FB prez: Create tax credits for farm transfers
Craig Lang, Brooklyn-area dairy farmer and president of Iowa Farm Bureau, said Friday that while he was hauling cornstalk bales as feed for his dry cows, he developed an idea for protecting Iowa farming assets.
That was a day after he listened to Gov. Chet Culver talk about how the state must re-evaluate the need for all of it tax credits. The governor was speaking Thursday in Des Moines at the Iowa Farm Bureau Annual Meeting.
“The state (historically) gives tax credits to create economies and efficiencies,” Lang said. “Now, we’ve got a whole bunch of energetic men and women who want to farm.
“Why not use tax credits to help get these young people started in ag and livestock ventures?”
He added that such tax credits would be used in transferring land and livestock assets from retiring farmers to younger operators. Such a credit, he indicated, would be similar to encouraging the start up of small businesses.
“The new farms would make more investment, and repopulate the rural areas for the next four decades,” Lang added. “We’ve never used tax credits to transfer (farm assets) that way. I don’t think we ever thought about it that way.”
He acknowledged that his idea is not yet fully developed or thought through, but that on the surface it has merit.
“We have to start thinking strategically of how to protect the value of these assets, otherwise we’ll be stuck (with more) absentee land ownership,” Lang said. “That’s not to say it’s policy, but how I think our leaders should be thinking.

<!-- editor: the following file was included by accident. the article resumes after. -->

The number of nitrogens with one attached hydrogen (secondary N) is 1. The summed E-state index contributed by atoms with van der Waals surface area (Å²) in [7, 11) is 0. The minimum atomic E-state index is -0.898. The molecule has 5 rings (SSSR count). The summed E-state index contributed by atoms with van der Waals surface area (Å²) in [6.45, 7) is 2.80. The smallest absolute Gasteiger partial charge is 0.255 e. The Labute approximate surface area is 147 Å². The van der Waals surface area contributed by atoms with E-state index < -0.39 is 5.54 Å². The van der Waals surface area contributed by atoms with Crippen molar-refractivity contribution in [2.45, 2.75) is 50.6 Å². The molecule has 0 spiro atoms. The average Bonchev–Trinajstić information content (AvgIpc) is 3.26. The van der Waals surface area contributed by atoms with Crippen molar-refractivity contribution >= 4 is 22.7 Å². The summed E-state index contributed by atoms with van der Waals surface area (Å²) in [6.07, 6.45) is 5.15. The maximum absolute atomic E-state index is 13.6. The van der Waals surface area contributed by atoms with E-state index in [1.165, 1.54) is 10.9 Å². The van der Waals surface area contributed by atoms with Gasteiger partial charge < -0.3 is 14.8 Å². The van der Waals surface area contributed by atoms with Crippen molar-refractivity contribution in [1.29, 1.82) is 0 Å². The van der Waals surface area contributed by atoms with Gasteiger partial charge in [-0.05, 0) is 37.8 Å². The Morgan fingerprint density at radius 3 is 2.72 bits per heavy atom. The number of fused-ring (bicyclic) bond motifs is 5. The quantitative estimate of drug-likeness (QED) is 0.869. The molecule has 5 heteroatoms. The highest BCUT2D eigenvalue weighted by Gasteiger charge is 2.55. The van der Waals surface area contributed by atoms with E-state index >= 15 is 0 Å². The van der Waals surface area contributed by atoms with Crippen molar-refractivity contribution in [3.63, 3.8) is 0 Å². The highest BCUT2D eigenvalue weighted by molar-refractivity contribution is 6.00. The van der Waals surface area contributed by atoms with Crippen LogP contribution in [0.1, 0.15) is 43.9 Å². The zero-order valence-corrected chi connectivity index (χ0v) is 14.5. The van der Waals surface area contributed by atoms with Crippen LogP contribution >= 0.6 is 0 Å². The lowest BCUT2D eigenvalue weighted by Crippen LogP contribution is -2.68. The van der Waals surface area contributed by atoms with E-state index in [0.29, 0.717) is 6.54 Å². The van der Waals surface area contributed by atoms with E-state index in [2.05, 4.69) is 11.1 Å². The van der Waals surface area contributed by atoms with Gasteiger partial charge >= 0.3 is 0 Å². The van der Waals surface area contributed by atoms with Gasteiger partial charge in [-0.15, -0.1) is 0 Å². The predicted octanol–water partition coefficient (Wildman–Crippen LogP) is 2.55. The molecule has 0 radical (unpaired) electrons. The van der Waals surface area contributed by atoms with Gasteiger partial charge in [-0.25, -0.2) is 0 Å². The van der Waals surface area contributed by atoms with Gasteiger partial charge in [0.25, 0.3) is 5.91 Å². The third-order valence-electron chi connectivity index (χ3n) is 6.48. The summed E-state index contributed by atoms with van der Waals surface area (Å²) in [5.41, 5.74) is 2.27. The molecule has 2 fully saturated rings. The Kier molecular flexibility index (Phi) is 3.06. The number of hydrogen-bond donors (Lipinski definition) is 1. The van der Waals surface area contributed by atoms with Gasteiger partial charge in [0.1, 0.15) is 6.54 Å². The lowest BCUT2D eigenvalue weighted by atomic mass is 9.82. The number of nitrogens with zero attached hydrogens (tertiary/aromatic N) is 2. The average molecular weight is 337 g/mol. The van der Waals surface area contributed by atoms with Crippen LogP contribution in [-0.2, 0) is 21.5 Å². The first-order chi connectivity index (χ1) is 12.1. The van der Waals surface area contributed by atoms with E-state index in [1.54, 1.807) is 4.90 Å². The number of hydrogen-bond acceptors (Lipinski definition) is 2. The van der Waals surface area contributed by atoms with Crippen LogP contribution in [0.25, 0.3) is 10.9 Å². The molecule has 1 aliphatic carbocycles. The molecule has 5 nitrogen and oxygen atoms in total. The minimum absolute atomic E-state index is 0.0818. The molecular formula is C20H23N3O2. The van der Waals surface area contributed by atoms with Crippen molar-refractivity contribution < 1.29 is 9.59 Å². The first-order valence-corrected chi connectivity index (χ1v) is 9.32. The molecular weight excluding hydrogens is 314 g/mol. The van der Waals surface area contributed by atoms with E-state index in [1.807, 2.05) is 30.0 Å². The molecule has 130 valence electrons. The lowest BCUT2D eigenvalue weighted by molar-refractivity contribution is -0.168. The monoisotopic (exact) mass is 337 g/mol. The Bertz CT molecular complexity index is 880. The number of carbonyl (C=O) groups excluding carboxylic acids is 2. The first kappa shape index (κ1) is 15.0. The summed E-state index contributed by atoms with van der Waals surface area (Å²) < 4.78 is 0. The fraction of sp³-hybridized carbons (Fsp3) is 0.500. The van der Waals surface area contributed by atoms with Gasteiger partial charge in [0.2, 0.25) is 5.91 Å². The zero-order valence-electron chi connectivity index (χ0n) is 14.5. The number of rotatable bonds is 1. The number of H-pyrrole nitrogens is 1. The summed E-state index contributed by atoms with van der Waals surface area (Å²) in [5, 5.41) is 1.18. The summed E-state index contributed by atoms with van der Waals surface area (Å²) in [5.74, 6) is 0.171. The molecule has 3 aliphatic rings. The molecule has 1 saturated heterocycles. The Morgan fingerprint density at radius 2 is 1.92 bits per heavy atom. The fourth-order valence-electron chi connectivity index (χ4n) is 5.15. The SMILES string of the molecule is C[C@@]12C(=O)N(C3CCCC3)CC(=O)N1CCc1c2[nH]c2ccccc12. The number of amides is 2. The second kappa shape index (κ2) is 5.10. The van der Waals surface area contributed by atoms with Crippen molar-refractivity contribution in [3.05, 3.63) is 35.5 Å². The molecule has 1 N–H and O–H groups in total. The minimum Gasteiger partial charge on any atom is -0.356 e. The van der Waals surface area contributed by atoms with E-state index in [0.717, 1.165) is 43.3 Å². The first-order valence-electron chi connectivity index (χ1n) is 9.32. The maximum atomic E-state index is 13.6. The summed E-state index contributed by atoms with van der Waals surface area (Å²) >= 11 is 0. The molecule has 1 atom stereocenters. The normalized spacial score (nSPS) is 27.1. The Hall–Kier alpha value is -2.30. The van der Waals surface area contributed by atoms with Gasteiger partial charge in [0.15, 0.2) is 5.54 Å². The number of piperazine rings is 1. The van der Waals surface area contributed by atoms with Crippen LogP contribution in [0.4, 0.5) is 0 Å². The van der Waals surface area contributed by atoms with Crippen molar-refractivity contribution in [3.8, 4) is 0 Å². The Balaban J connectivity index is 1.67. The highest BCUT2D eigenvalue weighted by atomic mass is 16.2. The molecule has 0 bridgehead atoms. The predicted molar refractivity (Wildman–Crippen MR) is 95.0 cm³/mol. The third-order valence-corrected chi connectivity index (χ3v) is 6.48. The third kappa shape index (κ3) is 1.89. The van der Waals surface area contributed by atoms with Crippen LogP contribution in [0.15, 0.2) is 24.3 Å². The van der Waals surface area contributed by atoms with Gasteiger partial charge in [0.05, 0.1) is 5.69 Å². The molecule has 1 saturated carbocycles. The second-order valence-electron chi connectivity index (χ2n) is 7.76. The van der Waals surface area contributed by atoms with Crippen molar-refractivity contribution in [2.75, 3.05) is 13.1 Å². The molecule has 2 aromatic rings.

“If tax credits work commercially, they should work for farmers who want to work.”
Farm Bureau at 2010 legislative table
Culver said last week that he had invited Farm Bureau to be involved in tax and other legislative talks as they relate to farming as the 2010 legislative session convenes Jan. 11, 2010. “I told the governor he needs to assure livestock and poultry producers there will be no new laws – we have enough already.”
Culver was asked from the Farm Bureau members if new laws were forthcoming in the 2010 legislative session. “He avoided the question,” Lang said, “and said that all of the players should come to the table.”
Lang said farmers have heard that before. During the 2009 session, ag groups around the state worked hard to reach agreements on the state’s manure application bill. “We had an agreement,” Lang said, adding that when the compromise reached the committee it came back saying more rules were needed.
“If they want Iowa to stay competitive,” Lang said, “there has to be a moratorium on new rules. I’m not saying leniency, just stop passing more rules.”
Lang said that Farm Bureau is not supportive of the House or Senate versions of climate change laws in Washington, D.C. He said although it could mean a $40 billion windfall to farmers in the short term, the long term hurt on farming would not be worthy it.
“I expect this will affect the 2010 elections,” Lang said. “Farmers will not support legislators who will vote for cap and trade bills, unless (the bills) have a positive outcome.”
Contact Larry Kershner at (515) 573-2141, ext. 453, or by e-mail at email@example.com.
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